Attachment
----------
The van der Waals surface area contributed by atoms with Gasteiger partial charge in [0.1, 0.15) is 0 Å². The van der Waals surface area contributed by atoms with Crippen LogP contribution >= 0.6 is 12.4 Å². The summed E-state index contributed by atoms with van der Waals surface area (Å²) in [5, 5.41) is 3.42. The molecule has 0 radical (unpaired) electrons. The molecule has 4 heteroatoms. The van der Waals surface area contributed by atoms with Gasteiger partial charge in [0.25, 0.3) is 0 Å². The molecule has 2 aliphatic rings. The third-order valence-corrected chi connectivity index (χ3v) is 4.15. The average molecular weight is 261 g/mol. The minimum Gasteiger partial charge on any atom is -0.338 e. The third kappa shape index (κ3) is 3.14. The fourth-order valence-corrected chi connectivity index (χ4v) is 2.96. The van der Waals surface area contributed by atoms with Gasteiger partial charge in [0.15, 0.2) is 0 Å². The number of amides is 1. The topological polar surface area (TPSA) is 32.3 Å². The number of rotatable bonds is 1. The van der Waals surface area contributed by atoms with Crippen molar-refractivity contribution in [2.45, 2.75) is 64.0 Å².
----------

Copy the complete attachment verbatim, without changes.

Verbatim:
The van der Waals surface area contributed by atoms with Gasteiger partial charge in [0.1, 0.15) is 0 Å². The van der Waals surface area contributed by atoms with Crippen LogP contribution >= 0.6 is 12.4 Å². The summed E-state index contributed by atoms with van der Waals surface area (Å²) in [5, 5.41) is 3.42. The molecule has 0 radical (unpaired) electrons. The molecule has 4 heteroatoms. The van der Waals surface area contributed by atoms with Gasteiger partial charge in [0.25, 0.3) is 0 Å². The molecule has 2 aliphatic rings. The third-order valence-corrected chi connectivity index (χ3v) is 4.15. The average molecular weight is 261 g/mol. The minimum Gasteiger partial charge on any atom is -0.338 e. The third kappa shape index (κ3) is 3.14. The fourth-order valence-corrected chi connectivity index (χ4v) is 2.96. The van der Waals surface area contributed by atoms with Gasteiger partial charge in [0.15, 0.2) is 0 Å². The number of amides is 1. The topological polar surface area (TPSA) is 32.3 Å². The number of rotatable bonds is 1. The van der Waals surface area contributed by atoms with Crippen molar-refractivity contribution in [2.45, 2.75) is 64.0 Å².